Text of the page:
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Blazing down the freeway with no regard for the speed limit or traffic laws is a sure path to heavy fines or possibly even jail time. While traffic laws are different in every state, everyone ends up in situations where the gas pedal is a little too close to the floorboard. Although NY & NJ defensive driving courses reduce points, there are occasions where speeding is legal. These situations are reasons to push the accelerator toward the floor. If you or your attorney can prove that you were involved in one of the following predicaments than it will save you money as well as the time and trouble of dealing with traffic court or the legal system:
When police actions force speeding
Safety for yourself or passengers
If you are forced to by another driver on the highway
If you are in a dangerous situation on the highway and must escape
If you are trapped by a threatening driver
Scenarios where speeding makes sense
Say you are driving in the left lane of a major interstate, highway or freeway. You're traveling around the posted speed limit, 65 or 70 miles-per-hour. Suddenly, a policeman, state highway patrolman or other member of law enforcement comes up rapidly behind you. They are chasing a subject or speeding to a crime scene. The right lane of the freeway is congested with other vehicles. In this situation, you could under your legal rights exceed the maximum speed limit to reach a safe position in the right lane.
Or here's another example: Perhaps you are driving down the interstate and you notice that the car to your left or right is weaving in and out of traffic or otherwise driving erratically. Maybe they are unable to maintain a constant speed and you feel the driver is altogether reckless or threatening. Again, you are entitled to accelerate your vehicle to the necessary speed to remove yourself from what is a potentially dangerous situation for you and any passengers in your vehicle.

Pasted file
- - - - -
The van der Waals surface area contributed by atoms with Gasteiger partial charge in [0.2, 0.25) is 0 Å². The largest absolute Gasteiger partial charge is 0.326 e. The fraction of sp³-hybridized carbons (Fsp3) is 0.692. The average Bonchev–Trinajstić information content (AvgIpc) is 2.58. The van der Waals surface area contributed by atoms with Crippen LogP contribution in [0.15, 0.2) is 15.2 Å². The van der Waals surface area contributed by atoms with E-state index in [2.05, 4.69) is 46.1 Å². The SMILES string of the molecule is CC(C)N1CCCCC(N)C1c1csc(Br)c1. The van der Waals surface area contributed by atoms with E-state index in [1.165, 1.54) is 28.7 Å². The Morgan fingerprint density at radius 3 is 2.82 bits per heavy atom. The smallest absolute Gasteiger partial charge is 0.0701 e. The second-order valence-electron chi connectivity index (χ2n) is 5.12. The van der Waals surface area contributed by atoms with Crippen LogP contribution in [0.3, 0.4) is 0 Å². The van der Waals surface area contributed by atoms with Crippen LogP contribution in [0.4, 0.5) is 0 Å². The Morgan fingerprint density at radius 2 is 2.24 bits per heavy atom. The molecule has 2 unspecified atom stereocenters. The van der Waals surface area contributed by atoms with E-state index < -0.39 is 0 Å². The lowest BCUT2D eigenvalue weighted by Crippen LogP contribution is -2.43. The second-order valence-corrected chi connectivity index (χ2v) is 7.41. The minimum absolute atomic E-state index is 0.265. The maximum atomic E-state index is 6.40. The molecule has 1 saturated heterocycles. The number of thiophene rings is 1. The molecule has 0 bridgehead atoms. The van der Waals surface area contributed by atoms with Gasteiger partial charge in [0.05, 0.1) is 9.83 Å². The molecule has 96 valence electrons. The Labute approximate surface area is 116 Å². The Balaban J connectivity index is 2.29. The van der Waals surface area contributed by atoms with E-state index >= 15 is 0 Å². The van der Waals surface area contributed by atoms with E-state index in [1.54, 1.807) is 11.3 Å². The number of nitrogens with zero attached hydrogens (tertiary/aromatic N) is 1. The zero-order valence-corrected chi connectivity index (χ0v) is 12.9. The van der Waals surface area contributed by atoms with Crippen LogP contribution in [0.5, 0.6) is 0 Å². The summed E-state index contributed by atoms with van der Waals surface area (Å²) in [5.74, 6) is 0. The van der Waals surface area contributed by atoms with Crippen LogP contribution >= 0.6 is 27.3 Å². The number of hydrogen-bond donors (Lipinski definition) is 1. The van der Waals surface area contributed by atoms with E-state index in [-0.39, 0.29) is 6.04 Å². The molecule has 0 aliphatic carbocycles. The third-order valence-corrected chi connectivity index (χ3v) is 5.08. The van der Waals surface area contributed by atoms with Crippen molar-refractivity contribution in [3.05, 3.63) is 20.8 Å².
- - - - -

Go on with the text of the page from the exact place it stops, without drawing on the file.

Remember, in both instances, you must be able to prove the threat. If you have a passenger in your vehicle, ask them to use their smartphone to take photos or record video of the threatening driver. This hard evidence will help support your argument if you are pulled over by a law enforcement officer.
Lawmen make mistakes too
If you feel you have been erroneously accused of speeding, be ready to state your case. Sometimes a law officer's radar gun will detect a driver near you, not you. Use evidence, if it's available, to prove these facts. Educate yourself. Knowing the laws in each state and each situation can turn the case in your favor.
Perhaps someone who was driving your car earlier committed a moving violation in the morning, and the law enforcement officer decides to pull you over and issue a ticket or citation three hours later, that afternoon. If you can prove that you weren't behind the wheel of your vehicle at the appointed time, then there's a fair chance you'll be able to avoid any fines or punishment.
Also, be certain that the officer has pulled you over in the proper jurisdiction. If you live in Green County and the officer is a sheriff from Brown County, then there's a good chance that the ticket or citation he issued won't hold up in a court of law. Again, know the particulars of the rules in your particular county, city or state.
The number one way to avoid these headaches is simply to be a safe driver who follows the rules of the road. Looking out for yourself and for others will allow you to be free of these driving related stressful situations such as courtrooms, keep you from hiring lawyers and leave your money where it belongs - in your pocket.
Yet, if you run afoul of a policeman or patrolman remember that attending a traffic school or defensive driving classes can be the first step to helping you clean up any trouble spots on your permanent driving record. Not only will it make you a safer, smarter driver out on the highways and boulevards, in some instances traffic school can enable drivers to dismiss tickets or avoid driving points.
In addition, completing a traffic school can also lead to discounts on auto insurance, which can become expensive for drivers with multiple moving violations, such as speeding or reckless driving. Most drivers leave one of these schools with a better understanding of what it takes to be a responsible member of the automobile driving community.
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